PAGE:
Natural Landmarks

Touring Earth’s Impact Craters

Looking up at the moon, one of the most striking visible features has to be the sheer number of impact craters around its surface. These giant holes in the ground are made by asteroids and comets flying through space and…

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Wednesday, 17th March 2010

Mount Everest no longer world’s highest mountain

Which is closer to the surface of the moon, the summit of Mount Everest or Ecuador? Contrary to popular belief, the answer is Ecuador, as the Earth isn’t a perfect sphere. As the Earth is constantly spinning, centrifugal force causes…

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Monday, 8th February 2010

Scenic Street View

The most recent additions to Google’s Street View service made us wonder if it might be in danger of having a misleading name; beautiful scenery and historic ruined buildings aren’t typical on British streets. Google collaborated with the National Trust…

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Tuesday, 26th January 2010

Rio Tinto Mines and River

The mines at Río Tinto have been producing copper, silver, gold, sulphur, and other minerals for the last 5000 years. The river flowing past the mines is the source of the name, which means the “Painted River”. As the name…

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Tuesday, 19th January 2010

The Far East (of America): Cape Spear

Far out in the Atlantic Ocean, the easternmost point of North America is Cape Spear, a few kilometres south-east of St John’s in Newfoundland. A scenic drive through moorland and stunning coastal scenery brings visitors to the Cape Spear parking…

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Thursday, 17th December 2009

The world’s largest salt flat, Salar de Uyuni

Salar de Uyuni in south-west Bolivia was once part of a massive prehistoric lake but today is the world’s largest salt flat. When dry it’s a barren landscape, so featureless that it’s great for perspective tricks – but during the…

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Thursday, 19th November 2009

Welcome to Google Sightseeing

Google Sightseeing takes you on a tour of the world as seen from satellite, using the free Google Earth program, or Google Maps in your web browser. Our team of authors present weird and wonderful sights as suggested by readers.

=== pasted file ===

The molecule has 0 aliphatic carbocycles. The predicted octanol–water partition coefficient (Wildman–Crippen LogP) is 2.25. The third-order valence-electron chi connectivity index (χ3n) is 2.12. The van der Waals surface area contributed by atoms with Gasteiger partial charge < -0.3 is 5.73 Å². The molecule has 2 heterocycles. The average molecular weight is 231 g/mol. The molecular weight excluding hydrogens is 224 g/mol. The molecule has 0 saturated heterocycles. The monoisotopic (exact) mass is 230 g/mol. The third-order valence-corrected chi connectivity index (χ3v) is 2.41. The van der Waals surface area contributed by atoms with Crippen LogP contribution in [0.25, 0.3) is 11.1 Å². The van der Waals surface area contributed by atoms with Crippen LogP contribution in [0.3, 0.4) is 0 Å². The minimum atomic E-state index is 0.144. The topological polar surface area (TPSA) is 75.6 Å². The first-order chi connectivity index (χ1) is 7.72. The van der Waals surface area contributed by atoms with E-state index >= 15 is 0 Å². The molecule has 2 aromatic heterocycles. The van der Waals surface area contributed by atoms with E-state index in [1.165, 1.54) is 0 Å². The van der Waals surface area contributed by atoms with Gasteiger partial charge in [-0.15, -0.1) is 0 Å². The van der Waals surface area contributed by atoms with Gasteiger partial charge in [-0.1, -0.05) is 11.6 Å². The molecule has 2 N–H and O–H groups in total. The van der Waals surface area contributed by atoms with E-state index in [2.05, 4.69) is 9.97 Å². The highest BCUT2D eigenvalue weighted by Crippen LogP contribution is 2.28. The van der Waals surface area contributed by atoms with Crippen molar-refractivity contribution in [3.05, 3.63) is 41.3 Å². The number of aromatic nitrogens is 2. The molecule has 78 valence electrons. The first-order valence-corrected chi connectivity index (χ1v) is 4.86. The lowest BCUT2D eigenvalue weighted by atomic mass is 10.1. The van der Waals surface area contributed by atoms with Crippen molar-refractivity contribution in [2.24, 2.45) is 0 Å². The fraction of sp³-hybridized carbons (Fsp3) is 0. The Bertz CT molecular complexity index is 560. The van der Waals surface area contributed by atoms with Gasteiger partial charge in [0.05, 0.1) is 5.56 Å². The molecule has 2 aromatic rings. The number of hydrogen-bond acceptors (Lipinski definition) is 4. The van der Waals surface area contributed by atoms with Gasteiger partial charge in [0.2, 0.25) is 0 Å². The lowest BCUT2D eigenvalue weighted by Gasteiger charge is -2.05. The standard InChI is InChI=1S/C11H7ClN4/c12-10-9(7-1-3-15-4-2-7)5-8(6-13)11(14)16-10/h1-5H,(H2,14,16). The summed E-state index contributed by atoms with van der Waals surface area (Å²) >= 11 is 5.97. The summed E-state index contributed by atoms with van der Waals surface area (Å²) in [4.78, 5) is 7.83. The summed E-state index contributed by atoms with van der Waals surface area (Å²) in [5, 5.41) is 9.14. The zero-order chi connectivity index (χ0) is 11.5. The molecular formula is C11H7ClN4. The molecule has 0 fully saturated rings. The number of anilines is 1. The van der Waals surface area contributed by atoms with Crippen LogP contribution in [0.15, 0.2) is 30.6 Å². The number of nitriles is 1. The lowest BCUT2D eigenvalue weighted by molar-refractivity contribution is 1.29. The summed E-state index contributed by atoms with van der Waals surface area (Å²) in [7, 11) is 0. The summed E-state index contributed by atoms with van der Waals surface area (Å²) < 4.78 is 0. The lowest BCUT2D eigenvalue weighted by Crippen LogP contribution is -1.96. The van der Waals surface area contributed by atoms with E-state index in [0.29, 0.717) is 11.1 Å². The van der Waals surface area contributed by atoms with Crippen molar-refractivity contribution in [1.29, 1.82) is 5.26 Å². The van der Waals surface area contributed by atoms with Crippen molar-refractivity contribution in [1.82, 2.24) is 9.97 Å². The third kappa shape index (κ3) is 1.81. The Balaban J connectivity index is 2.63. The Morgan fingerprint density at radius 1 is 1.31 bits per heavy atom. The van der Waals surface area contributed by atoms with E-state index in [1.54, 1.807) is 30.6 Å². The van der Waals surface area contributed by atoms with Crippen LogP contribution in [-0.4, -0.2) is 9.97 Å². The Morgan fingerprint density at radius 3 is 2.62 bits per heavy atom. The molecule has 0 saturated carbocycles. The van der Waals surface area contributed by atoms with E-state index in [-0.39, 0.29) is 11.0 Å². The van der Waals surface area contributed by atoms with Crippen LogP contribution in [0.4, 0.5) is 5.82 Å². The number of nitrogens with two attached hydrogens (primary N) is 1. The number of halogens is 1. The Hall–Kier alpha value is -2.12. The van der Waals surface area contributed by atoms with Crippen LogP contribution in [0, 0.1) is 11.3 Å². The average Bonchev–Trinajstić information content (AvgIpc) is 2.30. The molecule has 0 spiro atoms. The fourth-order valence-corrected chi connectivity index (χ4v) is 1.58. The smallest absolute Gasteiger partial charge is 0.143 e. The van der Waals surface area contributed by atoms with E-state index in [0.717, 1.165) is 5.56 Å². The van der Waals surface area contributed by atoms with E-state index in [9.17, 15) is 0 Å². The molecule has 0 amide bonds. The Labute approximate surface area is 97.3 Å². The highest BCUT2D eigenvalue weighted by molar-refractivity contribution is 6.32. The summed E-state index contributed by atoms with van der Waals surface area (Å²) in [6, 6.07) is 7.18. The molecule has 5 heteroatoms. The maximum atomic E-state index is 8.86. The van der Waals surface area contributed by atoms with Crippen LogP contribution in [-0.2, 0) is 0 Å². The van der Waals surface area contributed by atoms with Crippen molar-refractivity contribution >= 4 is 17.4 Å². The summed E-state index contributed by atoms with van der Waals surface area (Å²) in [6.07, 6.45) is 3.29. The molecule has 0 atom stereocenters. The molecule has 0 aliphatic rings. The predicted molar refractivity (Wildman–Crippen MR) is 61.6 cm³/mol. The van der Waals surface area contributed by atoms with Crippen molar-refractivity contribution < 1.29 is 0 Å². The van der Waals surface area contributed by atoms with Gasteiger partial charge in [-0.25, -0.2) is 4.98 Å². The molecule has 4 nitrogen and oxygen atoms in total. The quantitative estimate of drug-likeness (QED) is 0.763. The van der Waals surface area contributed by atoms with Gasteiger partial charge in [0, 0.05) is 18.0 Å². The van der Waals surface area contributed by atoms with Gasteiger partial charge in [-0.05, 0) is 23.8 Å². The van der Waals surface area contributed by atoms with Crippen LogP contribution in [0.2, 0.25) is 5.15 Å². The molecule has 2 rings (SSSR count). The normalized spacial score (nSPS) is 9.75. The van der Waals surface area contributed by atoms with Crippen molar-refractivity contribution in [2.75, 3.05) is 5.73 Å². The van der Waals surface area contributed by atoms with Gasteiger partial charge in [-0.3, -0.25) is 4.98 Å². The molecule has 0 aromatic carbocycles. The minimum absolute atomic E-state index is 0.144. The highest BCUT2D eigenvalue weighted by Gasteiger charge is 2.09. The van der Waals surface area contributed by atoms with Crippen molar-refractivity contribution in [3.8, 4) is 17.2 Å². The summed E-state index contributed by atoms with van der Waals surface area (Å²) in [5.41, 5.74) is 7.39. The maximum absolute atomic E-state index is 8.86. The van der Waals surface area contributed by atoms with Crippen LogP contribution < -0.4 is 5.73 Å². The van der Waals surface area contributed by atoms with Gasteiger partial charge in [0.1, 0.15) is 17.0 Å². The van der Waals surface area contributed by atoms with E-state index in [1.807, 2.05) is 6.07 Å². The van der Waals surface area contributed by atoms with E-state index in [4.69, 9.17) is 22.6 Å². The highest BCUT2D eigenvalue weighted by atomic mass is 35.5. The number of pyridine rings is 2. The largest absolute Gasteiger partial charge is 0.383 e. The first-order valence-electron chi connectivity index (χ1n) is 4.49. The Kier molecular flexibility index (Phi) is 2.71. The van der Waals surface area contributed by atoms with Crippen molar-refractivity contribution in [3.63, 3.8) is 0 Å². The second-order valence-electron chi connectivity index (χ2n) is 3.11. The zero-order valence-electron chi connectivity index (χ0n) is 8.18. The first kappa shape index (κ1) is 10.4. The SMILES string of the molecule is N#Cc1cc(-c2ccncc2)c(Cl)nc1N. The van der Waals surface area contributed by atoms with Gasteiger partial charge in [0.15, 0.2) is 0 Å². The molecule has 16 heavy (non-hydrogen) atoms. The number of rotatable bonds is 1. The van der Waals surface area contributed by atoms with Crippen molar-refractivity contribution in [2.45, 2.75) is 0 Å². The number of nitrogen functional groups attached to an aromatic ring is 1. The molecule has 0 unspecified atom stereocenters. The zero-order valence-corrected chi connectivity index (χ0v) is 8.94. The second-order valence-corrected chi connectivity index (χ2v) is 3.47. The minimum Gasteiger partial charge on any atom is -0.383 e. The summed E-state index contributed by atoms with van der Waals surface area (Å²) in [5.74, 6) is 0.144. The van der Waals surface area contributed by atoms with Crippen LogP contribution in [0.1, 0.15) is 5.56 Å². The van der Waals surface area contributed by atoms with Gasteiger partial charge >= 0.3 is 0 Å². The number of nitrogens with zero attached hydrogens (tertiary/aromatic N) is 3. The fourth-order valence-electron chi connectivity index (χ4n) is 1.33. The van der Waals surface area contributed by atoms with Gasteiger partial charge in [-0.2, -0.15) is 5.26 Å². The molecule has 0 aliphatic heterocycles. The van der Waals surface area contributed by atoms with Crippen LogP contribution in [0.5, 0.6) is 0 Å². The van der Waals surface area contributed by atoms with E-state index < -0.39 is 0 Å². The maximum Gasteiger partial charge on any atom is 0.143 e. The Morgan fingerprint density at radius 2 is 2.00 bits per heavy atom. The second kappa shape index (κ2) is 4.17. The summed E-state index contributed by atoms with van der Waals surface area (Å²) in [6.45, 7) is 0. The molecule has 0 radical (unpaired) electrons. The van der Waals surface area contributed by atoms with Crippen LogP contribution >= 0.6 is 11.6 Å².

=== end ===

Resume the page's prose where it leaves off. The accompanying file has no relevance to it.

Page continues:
Could you be one of our authors? We're looking for more freelance writers - please get in touch for more information.

Previously on Google Sightseeing

Volcanoes of the Northern Marianas (Volcano Week 7)

The Mariana Islands are part of a great submerged mountain range that extends all the way from Guam north to Japan. While the southern Marianas are known worldwide as tourist destinations, the uninhabited northernmost islands are actually a long string of active volcanoes fed by the subduction of the Pacific Plate into the Mariana Trench, the deepest location on Earth.

Quirky Border Towns of North America

Have you ever walked through the front door of a building in one country and walked out the back door…

Google Sightseeing writer set to climb Africa’s tallest volcano

Two years ago our very own Noel Ballantyne wrote an article for Volcano Week 5 about Mount Kilimanjaro, a dormant…

Recent Comments

  1. seefit: Thanks for the link to your original post, Ian. Another fine article (as always). :-) It’s nice to know...
  2. Ian Brown: seefit – thanks for the links, and your comment made me realise that I hadn’t included a link...
  3. seefit: This post prompted me to look back at an old puzzle in the Fun & Games section of the Google Earth...
  4. Ian Brown: Thank you folks!
  5. Tammo: Thanks for the hours of interesting entertainment you have provided and continue to provide :)

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